Recent Demonstrations Show Value in Aligning Policy and Funding with Commercial Integration
As the legislative branch with the “power of the purse,” it is Congress’ constitutional duty to shape policy and provide funding for the Space Force to accomplish its mission. Space, however, is an emerging domain that requires the Department of Defense’s (DOD) newest service to streamline requirements and acquisition at the speed of need. To do this effectively, policy and funding set forth by Congress can leverage the innovative strengths of the private sector by integrating commercial technology upfront in DOD requirements.
“This is a uniquely innovative ecosystem where the United States derives an asymmetric advantage by leveraging the commercial capabilities and innovation coming out of the private sector for national security missions,” said Sarah Mineiro, senior partner at Elara Nova: The Space Consultancy. “So the question from a policy standpoint, but also from a funding perspective is: ‘How do we make sure those capabilities are presented to the Joint Warfighter in this newfound strategic competition?’”
Momentum in National Security Space Acquisition
Two recent achievements illustrate the strengths of leveraging commercial technology in national security space acquisition: the Victus Nox responsive launch mission and the Tranche 0 launches of the Proliferated Warfighter Space Architecture (PWSA). These demonstrations prove that acquisition cycles can not only be accelerated, but transformed.
“Responsive launch is a great demonstration of what can happen when you align policy, program funding and commercial incentives,” said Mineiro, who previously served as the staff lead for the Strategic Forces Subcommittee for the House Armed Service Committee (HASC). “This alignment made sure industry understood all of the major components needed to present commercial capabilities to the military in an operationally relevant timeline.”
In the Victus Nox mission, preparations for the tactically responsive launch were completed in just 58 hours, a process that typically takes weeks to months. Firefly Aerospace then launched its national security payload, a Millennium Space Systems satellite, just 27-hours after receiving launch orders. The satellite for space domain awareness purposes became operational just 37-hours after its launch, thus exhibiting a rapid-response capability far faster than the previous record of 21 days, set back in 2021.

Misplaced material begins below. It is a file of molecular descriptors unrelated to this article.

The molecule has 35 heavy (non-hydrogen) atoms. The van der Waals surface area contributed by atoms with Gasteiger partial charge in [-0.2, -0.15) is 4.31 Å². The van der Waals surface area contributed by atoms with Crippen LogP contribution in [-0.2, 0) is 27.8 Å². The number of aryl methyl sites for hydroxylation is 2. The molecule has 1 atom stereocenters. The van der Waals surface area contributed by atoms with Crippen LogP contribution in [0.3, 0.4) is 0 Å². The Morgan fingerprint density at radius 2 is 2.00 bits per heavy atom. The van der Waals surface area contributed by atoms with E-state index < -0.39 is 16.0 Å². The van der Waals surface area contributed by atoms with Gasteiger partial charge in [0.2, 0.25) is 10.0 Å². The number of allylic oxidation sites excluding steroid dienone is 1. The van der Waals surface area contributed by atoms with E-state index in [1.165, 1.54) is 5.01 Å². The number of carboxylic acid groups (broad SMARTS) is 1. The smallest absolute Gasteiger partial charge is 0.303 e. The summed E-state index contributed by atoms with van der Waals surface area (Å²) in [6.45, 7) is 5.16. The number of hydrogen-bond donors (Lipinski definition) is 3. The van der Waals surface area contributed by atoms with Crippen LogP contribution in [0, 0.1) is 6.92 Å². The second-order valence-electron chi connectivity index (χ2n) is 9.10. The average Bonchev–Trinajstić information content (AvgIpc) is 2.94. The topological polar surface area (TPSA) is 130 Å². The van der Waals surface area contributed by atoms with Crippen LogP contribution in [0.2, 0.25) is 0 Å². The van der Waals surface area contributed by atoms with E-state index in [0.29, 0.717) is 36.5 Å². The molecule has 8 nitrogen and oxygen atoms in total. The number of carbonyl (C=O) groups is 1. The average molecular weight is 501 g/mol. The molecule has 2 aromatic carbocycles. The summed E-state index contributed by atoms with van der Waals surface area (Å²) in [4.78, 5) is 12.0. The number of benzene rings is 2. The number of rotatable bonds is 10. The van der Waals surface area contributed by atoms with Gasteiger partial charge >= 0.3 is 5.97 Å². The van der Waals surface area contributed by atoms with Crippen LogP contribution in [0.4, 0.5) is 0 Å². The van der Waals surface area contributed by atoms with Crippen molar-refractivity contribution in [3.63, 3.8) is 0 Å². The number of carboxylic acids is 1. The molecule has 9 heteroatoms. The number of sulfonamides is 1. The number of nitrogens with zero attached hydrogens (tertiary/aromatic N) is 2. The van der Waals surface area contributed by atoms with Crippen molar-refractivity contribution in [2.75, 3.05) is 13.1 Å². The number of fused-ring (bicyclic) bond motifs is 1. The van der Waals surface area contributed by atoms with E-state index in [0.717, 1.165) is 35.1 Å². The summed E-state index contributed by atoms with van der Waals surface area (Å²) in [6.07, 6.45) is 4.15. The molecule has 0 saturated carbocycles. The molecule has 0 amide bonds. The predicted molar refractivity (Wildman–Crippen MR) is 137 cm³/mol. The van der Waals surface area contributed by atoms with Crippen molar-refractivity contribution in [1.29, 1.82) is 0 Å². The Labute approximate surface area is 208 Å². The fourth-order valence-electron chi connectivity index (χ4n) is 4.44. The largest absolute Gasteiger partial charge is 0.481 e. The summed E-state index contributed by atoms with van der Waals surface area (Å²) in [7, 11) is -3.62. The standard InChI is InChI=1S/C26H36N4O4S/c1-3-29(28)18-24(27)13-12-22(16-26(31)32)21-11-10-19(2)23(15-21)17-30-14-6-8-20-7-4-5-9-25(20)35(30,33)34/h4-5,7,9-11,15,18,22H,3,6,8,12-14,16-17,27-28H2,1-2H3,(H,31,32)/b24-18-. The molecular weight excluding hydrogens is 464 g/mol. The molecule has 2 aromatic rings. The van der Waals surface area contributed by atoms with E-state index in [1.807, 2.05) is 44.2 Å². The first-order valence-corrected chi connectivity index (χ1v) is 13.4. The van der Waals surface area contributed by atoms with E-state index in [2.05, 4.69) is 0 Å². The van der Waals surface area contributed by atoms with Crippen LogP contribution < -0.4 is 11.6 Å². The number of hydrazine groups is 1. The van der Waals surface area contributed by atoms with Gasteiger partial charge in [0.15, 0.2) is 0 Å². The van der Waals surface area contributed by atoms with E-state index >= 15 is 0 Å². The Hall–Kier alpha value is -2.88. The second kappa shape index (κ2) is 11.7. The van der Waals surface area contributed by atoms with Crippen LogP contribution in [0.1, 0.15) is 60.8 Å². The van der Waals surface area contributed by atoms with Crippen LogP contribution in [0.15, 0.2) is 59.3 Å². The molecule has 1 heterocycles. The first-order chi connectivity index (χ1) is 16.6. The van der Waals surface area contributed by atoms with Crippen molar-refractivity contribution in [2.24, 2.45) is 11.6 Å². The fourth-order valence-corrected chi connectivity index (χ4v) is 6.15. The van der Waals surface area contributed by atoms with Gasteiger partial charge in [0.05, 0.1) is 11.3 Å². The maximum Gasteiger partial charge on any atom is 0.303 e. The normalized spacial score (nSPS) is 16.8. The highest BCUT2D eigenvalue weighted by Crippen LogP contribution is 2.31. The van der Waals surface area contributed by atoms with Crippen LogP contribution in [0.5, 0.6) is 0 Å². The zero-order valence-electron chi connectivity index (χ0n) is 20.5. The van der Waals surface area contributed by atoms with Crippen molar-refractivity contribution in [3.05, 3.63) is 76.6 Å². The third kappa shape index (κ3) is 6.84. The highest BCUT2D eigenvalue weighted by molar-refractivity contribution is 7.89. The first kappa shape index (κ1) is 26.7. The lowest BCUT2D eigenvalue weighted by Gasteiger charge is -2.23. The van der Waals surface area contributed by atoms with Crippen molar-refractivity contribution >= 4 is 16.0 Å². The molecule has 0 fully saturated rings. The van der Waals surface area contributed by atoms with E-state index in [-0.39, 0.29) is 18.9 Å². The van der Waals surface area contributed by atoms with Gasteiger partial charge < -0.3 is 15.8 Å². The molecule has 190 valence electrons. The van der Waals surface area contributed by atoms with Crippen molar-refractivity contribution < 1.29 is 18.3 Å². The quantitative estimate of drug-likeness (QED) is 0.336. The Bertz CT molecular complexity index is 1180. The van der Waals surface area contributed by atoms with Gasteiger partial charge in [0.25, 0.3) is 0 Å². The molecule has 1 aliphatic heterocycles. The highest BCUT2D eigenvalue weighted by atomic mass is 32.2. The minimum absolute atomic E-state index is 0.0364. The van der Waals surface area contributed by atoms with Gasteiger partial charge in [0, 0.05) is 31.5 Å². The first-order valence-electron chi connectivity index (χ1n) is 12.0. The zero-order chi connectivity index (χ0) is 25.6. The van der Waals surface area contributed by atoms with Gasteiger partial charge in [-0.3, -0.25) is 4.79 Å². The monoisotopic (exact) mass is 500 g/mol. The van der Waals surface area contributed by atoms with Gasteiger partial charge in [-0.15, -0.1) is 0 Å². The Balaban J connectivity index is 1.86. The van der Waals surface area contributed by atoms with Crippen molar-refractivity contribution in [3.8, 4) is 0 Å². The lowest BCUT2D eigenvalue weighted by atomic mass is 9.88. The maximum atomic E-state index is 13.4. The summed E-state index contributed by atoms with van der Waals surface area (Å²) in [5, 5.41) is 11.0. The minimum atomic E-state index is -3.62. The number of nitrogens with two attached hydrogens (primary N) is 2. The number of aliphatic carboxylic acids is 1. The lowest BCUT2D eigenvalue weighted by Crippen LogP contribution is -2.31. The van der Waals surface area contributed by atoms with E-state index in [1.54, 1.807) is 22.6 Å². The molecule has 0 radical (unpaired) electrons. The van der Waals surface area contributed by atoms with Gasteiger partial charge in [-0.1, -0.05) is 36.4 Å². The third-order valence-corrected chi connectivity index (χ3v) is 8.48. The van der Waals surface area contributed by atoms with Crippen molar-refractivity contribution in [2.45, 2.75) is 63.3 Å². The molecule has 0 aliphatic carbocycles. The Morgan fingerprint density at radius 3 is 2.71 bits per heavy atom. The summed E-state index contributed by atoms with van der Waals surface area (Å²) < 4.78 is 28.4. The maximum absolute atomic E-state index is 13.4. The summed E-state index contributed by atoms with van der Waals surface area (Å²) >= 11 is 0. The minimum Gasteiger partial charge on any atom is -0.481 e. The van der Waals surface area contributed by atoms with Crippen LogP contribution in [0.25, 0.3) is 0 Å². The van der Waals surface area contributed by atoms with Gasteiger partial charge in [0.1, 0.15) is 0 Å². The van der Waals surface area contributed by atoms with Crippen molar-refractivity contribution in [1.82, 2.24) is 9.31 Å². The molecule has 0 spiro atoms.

“Victus Nox had policy authority, sustainable funding profiles and capability produced by industry – that’s a great thing,” said Mineiro, who as a senior legislative adviser was the primary drafter and negotiator of the Space Force and Space Command legislation. “That’s exactly what we should continue to see in the future, hopefully for the betterment not only of launch, but also the rest of the components needed for successful space systems in the future.”
A second example of successful alignment is the Space Development Agency’s (SDA) Proliferated Warfighter Space Architecture (PWSA). With its two initial launches of its Tranche 0 Tracking and Data Transport satellites, SDA brought capability to bear “from order to orbit” in less than 30 months. By fielding its missile warning architecture in “tranches” every two years, the Space Force ensures it has the latest commercial technology available for the missile warning mission.
“The SDA has been tremendously successful in disrupting acquisition,” Mineiro said, who served in the Office of the Under Secretary of Defense for Policy (OSDP) and the Office of the Under Secretary of the Air Force for International Affairs (SAF/IA). “The SDA has coupled traditional and well-known acquisition methodologies, with a drive for shorter program timelines and consistent interaction with commercial partners. As the Space Force continues to look at acquisition reform, the SDA’s model shows the potential of using flexible acquisition authorities that DOD already has to achieve the mission faster with the help of commercial industry.”
Each of these initiatives exhibit what the Honorable Frank Calvelli, Assistant Secretary of the Air Force for Space Acquisition and Integration, sought to establish when he released the nine space acquisition tenets to reform the procurement process.
“The nine tenants are great and some of them, quite frankly, have proven examples in both responsive launch and PWSA,” Mineiro said. “We will see in the next couple of budget cycles how successful the Hon. Calvelli will be in proliferating that process throughout the acquisition system.”
Space Acquisition as the Backbone for JADC2